SPRING HILL — There are holes in the wall of Mike Rampino's office, spots where photos used to hang. The photos left with the former occupant.
Other than some framed pictures of his wife and two children on his desk, the only outward sign that Rampino works there is the plate on the door.
It has his name.
It also says: "Chief."
Although the title has been unofficial since he took over as Spring Hill Fire Rescue's boss nine months ago, now it is real. When Chief J.J. Morrison stepped down in February after five years at the helm, Rampino assumed all of the duties — and headaches — that come with the job.
Since then, he has learned the delicate dance of balancing the taxpayers' money while keeping a wary eye out for their needs and expectations. Along with his daily duties of running four fire stations with 118 employees, Rampino has often had to withstand the contentious slings and arrows of a fire board and public audience that closely scrutinize his every decision.
Though it may seem like working in a den of lions, Rampino says that being tough under fire comes with the territory.
"I have no illusions about what is expected of this position," Rampino offered. "I am the man who is expected to look for and find the answers. The best I can do is to give the facts so that the board, and the taxpayers, can make an informed decision."
To that end, Rampino seems to have proven his worth to his bosses.
On Wednesday night, the fire board unanimously agreed to offer him a contract that will make him the first fire chief of the newly designated independent fire district.
The decision to offer Rampino the top job was an easy one, said Spring Hill fire commission chairman Leo Jacobs.
With voters overwhelmingly supporting the district's independence in the November referendum, the department will need a forward-thinking chief, he said, one who is familiar with what is needed to help steer it through the transition phase and beyond.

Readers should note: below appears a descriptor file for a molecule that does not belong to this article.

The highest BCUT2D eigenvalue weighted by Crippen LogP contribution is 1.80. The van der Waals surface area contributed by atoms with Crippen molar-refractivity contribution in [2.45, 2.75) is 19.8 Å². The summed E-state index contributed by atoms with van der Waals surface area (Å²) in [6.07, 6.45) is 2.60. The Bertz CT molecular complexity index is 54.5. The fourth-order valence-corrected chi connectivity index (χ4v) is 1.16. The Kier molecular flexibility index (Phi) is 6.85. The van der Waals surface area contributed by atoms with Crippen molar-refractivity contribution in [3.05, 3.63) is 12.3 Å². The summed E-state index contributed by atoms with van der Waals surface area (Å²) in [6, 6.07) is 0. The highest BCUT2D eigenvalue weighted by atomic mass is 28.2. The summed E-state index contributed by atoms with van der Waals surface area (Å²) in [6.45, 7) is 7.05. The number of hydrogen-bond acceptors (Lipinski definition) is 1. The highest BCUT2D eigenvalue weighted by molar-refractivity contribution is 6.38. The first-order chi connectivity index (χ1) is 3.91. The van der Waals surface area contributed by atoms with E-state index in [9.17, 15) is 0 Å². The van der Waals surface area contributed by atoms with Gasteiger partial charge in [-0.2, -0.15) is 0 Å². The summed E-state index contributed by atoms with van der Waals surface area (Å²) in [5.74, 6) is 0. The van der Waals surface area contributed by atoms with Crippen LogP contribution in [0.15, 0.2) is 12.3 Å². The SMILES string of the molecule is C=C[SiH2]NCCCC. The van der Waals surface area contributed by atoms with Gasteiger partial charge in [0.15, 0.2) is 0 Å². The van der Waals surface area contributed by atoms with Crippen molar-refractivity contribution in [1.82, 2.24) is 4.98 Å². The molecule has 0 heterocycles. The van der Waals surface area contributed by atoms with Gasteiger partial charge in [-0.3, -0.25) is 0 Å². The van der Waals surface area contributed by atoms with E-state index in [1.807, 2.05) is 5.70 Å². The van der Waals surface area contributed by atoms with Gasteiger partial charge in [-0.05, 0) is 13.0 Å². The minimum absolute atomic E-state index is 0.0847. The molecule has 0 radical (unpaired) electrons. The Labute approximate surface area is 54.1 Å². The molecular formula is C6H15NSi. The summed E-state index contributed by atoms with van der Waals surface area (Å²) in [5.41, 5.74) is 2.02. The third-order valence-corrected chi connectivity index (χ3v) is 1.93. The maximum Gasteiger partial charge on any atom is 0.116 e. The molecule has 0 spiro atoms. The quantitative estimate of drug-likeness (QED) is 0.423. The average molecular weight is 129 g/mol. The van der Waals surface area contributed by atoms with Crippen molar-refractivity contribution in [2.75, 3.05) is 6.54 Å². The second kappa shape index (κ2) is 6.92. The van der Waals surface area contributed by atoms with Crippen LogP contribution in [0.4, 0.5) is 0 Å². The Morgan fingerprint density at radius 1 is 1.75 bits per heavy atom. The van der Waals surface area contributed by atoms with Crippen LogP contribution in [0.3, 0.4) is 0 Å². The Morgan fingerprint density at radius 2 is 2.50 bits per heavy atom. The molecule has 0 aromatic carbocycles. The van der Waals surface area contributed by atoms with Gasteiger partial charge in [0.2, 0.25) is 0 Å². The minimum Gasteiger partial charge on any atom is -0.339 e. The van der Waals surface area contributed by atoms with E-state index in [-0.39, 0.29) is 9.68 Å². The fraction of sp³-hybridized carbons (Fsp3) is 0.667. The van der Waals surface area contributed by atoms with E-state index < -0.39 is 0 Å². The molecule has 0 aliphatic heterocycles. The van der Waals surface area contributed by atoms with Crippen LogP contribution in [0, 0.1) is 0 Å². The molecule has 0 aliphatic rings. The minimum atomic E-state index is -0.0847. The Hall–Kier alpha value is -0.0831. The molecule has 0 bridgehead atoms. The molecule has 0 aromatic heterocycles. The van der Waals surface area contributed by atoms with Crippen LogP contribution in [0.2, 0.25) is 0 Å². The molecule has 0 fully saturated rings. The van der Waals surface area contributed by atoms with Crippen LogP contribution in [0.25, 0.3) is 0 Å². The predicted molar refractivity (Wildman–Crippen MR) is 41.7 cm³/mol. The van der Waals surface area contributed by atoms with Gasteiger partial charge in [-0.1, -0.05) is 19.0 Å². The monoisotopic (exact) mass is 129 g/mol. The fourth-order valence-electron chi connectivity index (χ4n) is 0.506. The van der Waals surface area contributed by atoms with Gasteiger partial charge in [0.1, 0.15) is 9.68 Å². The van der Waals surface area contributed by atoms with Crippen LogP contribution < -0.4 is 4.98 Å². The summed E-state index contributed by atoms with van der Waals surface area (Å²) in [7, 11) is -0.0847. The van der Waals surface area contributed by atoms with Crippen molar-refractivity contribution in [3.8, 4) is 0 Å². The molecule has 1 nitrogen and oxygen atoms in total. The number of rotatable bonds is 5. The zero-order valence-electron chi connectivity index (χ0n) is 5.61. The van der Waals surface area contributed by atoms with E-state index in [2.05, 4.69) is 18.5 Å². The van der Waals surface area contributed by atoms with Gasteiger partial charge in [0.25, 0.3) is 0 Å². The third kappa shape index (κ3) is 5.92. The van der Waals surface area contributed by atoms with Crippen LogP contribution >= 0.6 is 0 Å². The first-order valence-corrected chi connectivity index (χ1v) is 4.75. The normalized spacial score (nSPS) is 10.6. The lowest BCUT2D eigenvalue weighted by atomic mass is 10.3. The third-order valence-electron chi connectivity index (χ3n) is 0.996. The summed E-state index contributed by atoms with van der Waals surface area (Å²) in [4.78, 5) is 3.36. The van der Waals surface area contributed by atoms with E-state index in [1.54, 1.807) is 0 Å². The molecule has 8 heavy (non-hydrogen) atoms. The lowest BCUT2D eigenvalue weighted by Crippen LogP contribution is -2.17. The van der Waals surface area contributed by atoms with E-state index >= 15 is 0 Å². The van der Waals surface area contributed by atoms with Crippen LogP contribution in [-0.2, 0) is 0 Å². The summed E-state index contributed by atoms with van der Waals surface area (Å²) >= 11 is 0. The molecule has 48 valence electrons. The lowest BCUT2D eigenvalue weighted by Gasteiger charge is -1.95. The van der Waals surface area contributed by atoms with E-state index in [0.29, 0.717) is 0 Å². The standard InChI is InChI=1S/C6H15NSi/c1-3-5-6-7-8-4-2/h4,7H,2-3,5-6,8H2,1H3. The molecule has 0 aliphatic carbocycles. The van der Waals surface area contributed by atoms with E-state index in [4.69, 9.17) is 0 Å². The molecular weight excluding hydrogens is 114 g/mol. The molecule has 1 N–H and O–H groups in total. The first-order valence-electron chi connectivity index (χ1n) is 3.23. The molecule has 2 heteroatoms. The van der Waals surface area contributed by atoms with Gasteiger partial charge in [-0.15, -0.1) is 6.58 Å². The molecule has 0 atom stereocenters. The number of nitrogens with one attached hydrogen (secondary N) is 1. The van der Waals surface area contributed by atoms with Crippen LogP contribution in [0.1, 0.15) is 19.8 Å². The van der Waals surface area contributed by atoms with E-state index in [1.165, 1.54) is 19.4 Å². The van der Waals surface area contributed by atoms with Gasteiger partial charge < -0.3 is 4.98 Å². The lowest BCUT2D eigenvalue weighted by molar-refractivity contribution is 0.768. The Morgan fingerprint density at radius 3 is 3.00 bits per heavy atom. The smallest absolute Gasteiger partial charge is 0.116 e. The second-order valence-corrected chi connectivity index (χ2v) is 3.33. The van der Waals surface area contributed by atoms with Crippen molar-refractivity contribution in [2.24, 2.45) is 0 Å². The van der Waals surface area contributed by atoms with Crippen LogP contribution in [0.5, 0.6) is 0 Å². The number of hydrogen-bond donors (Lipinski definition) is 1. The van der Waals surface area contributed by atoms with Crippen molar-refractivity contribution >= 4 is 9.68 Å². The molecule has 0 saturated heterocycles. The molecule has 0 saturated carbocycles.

"I've watched him work and I'm impressed with his knowledge of what is needed to take us to the next level," Jacobs said. "There are a lot of hurdles that lie ahead and we need someone who can take us over them."
Rampino is known throughout the department for his studious, mild-mannered handling of issues both great and small.
Born in Brooklyn, N.Y., he moved to Pasco County as a teen and was a student at Pasco-Hernando Community College when he decided to make firefighting a career.
After two years with the Port Richey Fire Department, he signed on as a firefighter/emergency medical technician with Spring Hill Fire Rescue in 1980. He is state certified as a fire officer and paramedic and is currently working toward an associate's degree in fire sciences through an online program with Columbia Southern University.
However, Rampino readily admits that his greatest education has come from doing the job for nearly half of his 45 years.
"The thing I love about it is that it's different every day," said Rampino. "As you go along you find that much of what you do is based on that knowledge and experience you've accumulated over time."
That philosophy allowed Rampino to quickly move up through the ranks. He served six years as captain of station No. 2 before being appointed as district chief. In 2004, he was asked by Chief Morrison to join the department's administration as assistant chief of operations.
With its newly won independence, the fire district faces a number of new challenges on which Rampino must lead the way.
He must oversee the establishment of human resources, finance, purchasing and other services that will no longer be provided by the county. He must also look for answers to long-pressing concerns such as whether to consolidate the district's communications department with that of the county's.
He must also look toward the future expansion of fire services to areas of Spring Hill that experts say presently are not adequately being covered by the fire district.
Rampino says that while there are no easy answers, he is encouraged that the newly seated fire board appears to be on the same page with him.
"Obviously, there is going to be a time when I see a need and they don't see a need," he said. "I'd like to think that in the end, we're all here to make a difference."
Logan Neill can be reached at lnei[email protected] or 848-1435.